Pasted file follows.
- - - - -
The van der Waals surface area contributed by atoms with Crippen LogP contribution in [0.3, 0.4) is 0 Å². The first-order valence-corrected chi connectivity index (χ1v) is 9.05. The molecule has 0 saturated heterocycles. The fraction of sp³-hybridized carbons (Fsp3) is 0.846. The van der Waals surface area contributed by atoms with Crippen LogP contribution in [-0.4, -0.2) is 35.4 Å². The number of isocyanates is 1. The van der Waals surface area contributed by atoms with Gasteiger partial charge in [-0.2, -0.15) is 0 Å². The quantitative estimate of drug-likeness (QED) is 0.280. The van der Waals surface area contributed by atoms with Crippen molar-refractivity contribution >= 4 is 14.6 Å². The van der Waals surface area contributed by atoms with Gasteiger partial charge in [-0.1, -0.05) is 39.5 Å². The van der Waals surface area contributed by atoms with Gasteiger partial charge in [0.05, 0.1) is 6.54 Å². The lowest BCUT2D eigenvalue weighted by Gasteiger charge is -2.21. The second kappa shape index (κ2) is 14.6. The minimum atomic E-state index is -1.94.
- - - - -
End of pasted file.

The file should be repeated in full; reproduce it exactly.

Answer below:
The van der Waals surface area contributed by atoms with Crippen LogP contribution in [0.3, 0.4) is 0 Å². The first-order valence-corrected chi connectivity index (χ1v) is 9.05. The molecule has 0 saturated heterocycles. The fraction of sp³-hybridized carbons (Fsp3) is 0.846. The van der Waals surface area contributed by atoms with Crippen LogP contribution in [-0.4, -0.2) is 35.4 Å². The number of isocyanates is 1. The van der Waals surface area contributed by atoms with Gasteiger partial charge in [-0.2, -0.15) is 0 Å². The quantitative estimate of drug-likeness (QED) is 0.280. The van der Waals surface area contributed by atoms with Crippen molar-refractivity contribution >= 4 is 14.6 Å². The van der Waals surface area contributed by atoms with Gasteiger partial charge in [-0.1, -0.05) is 39.5 Å². The van der Waals surface area contributed by atoms with Gasteiger partial charge in [0.05, 0.1) is 6.54 Å². The lowest BCUT2D eigenvalue weighted by Gasteiger charge is -2.21. The second kappa shape index (κ2) is 14.6. The minimum atomic E-state index is -1.94.